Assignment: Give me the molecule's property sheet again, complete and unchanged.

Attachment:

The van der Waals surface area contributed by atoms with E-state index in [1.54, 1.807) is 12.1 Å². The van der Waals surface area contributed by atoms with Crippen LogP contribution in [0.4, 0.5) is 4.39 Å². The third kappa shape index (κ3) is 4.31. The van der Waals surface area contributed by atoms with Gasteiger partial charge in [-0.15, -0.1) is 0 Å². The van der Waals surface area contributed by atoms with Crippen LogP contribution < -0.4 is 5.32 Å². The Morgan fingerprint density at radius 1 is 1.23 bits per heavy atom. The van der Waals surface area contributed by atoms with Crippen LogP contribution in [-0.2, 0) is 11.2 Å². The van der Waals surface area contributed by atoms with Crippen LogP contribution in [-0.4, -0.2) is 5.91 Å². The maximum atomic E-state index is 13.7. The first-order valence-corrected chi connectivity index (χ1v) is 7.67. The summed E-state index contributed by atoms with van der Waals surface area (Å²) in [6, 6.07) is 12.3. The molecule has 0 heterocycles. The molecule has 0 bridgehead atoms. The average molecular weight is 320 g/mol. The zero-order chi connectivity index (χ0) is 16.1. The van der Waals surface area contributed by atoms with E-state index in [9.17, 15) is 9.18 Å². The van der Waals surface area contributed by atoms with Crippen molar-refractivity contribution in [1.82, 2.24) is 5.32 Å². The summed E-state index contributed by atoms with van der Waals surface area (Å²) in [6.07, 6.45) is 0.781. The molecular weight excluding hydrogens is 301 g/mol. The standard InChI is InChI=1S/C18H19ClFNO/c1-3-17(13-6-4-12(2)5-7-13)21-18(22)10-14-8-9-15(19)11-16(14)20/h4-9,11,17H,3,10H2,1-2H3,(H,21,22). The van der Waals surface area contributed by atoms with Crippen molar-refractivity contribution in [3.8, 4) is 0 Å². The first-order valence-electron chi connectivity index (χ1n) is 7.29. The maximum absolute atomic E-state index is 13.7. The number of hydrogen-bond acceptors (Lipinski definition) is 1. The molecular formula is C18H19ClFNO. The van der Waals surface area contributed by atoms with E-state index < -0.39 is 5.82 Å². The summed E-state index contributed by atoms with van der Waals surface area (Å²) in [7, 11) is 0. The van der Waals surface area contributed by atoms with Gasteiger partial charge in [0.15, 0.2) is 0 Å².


The van der Waals surface area contributed by atoms with E-state index in [1.54, 1.807) is 12.1 Å². The van der Waals surface area contributed by atoms with Crippen LogP contribution in [0.4, 0.5) is 4.39 Å². The third kappa shape index (κ3) is 4.31. The van der Waals surface area contributed by atoms with Gasteiger partial charge in [-0.15, -0.1) is 0 Å². The van der Waals surface area contributed by atoms with Crippen LogP contribution < -0.4 is 5.32 Å². The Morgan fingerprint density at radius 1 is 1.23 bits per heavy atom. The van der Waals surface area contributed by atoms with Crippen LogP contribution in [-0.2, 0) is 11.2 Å². The van der Waals surface area contributed by atoms with Crippen LogP contribution in [-0.4, -0.2) is 5.91 Å². The maximum atomic E-state index is 13.7. The first-order valence-corrected chi connectivity index (χ1v) is 7.67. The summed E-state index contributed by atoms with van der Waals surface area (Å²) in [6, 6.07) is 12.3. The molecule has 0 heterocycles. The molecule has 0 bridgehead atoms. The average molecular weight is 320 g/mol. The zero-order chi connectivity index (χ0) is 16.1. The van der Waals surface area contributed by atoms with E-state index in [9.17, 15) is 9.18 Å². The van der Waals surface area contributed by atoms with Crippen molar-refractivity contribution in [1.82, 2.24) is 5.32 Å². The summed E-state index contributed by atoms with van der Waals surface area (Å²) in [6.07, 6.45) is 0.781. The molecular weight excluding hydrogens is 301 g/mol. The standard InChI is InChI=1S/C18H19ClFNO/c1-3-17(13-6-4-12(2)5-7-13)21-18(22)10-14-8-9-15(19)11-16(14)20/h4-9,11,17H,3,10H2,1-2H3,(H,21,22). The van der Waals surface area contributed by atoms with Crippen molar-refractivity contribution in [3.8, 4) is 0 Å². The first-order valence-electron chi connectivity index (χ1n) is 7.29. The maximum absolute atomic E-state index is 13.7. The number of hydrogen-bond acceptors (Lipinski definition) is 1. The molecular formula is C18H19ClFNO. The van der Waals surface area contributed by atoms with E-state index < -0.39 is 5.82 Å². The summed E-state index contributed by atoms with van der Waals surface area (Å²) in [7, 11) is 0. The van der Waals surface area contributed by atoms with Gasteiger partial charge in [0.15, 0.2) is 0 Å².